WINDHOEK – The burden of disease in Namibia is such that despite the commendable investments by the government, the capacity of public health facilities is stretched, which leads to challenges in the quality of care that citizens receive.
This is according to the recently launched 2018 study report titled “Towards maximizing the demographic dividend in Namibia”, which states that these challenges are more pressing in remote rural areas.
The main health infrastructure and health systems challenges that continually plague the health sector include the need for continued public funding to secure universal health coverage, training, deployment and retaining of adequate health workers and ensuring adequate and appropriate services to all Namibians, according to the report.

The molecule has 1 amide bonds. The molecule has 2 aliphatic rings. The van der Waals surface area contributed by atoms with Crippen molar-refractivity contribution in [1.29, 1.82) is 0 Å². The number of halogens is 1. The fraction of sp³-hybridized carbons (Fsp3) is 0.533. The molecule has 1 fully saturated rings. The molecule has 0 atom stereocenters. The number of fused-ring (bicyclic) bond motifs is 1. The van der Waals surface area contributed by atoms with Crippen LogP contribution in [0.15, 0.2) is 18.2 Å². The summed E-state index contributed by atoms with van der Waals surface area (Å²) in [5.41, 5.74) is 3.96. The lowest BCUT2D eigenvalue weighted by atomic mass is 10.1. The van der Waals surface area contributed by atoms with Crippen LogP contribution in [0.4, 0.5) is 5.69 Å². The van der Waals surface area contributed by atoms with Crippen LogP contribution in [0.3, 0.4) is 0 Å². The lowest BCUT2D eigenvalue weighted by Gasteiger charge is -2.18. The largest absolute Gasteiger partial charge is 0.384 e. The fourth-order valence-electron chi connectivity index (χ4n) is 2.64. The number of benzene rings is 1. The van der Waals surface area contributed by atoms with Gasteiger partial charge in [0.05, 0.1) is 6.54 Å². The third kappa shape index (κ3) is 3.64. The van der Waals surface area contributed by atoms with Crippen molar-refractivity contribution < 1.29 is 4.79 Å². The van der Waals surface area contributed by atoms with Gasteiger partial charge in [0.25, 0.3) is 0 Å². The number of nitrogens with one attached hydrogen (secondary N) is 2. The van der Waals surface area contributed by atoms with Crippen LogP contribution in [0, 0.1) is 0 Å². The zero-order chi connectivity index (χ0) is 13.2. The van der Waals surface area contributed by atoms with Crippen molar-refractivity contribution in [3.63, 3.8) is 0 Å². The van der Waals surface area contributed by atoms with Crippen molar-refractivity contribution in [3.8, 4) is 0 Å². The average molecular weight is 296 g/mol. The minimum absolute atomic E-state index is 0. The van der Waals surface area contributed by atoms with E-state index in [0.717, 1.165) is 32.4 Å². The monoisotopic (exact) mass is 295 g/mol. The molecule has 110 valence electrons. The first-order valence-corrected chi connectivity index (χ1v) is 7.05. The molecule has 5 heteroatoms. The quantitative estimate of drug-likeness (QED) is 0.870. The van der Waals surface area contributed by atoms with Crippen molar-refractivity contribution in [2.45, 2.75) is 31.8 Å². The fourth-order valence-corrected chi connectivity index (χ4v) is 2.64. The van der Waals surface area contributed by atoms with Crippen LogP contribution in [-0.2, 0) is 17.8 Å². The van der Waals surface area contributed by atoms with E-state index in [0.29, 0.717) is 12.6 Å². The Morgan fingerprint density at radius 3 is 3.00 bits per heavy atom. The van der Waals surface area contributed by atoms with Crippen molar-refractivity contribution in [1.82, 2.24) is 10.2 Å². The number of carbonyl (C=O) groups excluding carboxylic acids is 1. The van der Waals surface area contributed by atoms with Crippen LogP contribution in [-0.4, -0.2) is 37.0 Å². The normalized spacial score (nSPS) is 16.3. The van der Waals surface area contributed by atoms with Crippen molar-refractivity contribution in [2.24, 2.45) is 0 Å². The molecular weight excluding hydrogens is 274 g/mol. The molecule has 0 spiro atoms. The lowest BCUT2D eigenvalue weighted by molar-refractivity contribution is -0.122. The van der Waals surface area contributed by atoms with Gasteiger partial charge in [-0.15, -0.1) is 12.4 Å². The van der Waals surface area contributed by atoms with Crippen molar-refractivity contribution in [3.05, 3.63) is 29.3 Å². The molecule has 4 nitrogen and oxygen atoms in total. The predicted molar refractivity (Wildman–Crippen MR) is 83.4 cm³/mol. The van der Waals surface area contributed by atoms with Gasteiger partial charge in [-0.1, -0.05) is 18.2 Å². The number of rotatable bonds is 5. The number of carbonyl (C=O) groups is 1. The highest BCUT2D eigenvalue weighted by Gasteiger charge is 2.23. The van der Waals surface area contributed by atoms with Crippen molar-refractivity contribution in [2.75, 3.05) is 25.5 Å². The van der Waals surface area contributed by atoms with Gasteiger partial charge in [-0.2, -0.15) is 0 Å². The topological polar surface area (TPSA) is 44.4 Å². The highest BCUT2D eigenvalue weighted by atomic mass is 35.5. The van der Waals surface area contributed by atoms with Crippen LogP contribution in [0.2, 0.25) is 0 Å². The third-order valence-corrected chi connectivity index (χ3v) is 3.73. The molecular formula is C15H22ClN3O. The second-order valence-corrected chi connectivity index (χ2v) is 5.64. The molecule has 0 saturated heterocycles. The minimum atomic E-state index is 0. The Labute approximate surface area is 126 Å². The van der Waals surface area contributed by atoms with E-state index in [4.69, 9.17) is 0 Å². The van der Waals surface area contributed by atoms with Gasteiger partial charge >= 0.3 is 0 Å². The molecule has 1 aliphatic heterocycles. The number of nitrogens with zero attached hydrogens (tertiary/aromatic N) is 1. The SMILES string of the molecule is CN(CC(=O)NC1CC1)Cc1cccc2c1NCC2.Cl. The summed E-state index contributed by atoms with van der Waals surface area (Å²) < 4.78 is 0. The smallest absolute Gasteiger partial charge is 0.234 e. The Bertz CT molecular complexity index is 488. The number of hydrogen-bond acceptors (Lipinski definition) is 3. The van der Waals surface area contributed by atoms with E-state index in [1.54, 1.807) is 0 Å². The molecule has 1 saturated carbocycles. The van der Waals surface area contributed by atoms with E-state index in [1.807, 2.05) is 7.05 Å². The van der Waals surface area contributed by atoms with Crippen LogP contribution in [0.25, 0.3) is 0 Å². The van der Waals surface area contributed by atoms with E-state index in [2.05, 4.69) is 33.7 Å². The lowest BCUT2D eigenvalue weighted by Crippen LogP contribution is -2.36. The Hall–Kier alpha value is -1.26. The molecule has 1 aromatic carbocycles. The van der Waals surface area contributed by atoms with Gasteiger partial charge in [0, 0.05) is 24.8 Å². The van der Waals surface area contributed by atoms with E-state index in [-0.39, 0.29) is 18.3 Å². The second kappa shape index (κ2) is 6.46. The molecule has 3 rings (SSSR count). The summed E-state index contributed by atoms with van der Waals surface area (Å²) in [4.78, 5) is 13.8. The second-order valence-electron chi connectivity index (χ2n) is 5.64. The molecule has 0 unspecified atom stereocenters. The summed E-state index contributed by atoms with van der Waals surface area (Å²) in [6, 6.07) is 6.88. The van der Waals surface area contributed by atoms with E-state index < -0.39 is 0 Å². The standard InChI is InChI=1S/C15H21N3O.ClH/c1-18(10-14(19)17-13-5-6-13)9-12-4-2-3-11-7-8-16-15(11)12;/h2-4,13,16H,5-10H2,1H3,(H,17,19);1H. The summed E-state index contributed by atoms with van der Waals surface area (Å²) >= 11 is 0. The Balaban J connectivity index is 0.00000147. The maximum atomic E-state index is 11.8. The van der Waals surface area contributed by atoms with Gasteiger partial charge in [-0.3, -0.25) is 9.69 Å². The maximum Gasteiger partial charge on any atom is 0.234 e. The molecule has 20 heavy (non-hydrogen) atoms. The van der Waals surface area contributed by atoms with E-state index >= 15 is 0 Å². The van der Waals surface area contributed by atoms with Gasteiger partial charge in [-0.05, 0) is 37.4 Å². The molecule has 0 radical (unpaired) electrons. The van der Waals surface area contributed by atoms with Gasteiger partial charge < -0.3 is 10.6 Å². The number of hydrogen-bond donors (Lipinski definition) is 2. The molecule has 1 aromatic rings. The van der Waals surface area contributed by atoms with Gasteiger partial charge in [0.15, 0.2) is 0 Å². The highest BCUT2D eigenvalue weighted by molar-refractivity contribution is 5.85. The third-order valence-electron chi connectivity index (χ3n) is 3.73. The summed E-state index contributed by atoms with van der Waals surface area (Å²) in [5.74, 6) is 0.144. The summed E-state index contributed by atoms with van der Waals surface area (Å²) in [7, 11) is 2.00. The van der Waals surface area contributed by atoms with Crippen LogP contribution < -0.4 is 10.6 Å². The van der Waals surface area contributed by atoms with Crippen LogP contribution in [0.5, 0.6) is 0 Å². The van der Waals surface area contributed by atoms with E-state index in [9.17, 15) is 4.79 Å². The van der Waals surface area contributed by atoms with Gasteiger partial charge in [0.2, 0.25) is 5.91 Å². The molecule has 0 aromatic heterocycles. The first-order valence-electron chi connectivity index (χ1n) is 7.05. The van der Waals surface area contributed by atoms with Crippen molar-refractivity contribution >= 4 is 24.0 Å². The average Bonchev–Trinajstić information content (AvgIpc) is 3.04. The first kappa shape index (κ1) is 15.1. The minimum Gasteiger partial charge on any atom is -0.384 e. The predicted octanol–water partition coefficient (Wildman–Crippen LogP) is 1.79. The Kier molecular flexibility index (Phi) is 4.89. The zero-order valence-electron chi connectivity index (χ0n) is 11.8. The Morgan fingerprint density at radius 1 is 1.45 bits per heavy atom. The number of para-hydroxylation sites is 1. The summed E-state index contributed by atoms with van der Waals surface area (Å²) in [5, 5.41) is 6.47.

The report which was this month launched by the United Nations Population Fund (UNFPA) further states that access to health services is hampered by sparsely populated areas outside urban areas.
“Namibia has adequate health care providers and has surpassed the World Health Organisation benchmark of 2.5 providers per 1000 population, with a doctor for every 2 952 people and a registered nurse for every 704 people,” according to information from the report.
However, there is a skewed distribution between rural and urban in favour of the latter and between the public and private sectors.
2018-10-29 10:12:10 | 1 years ago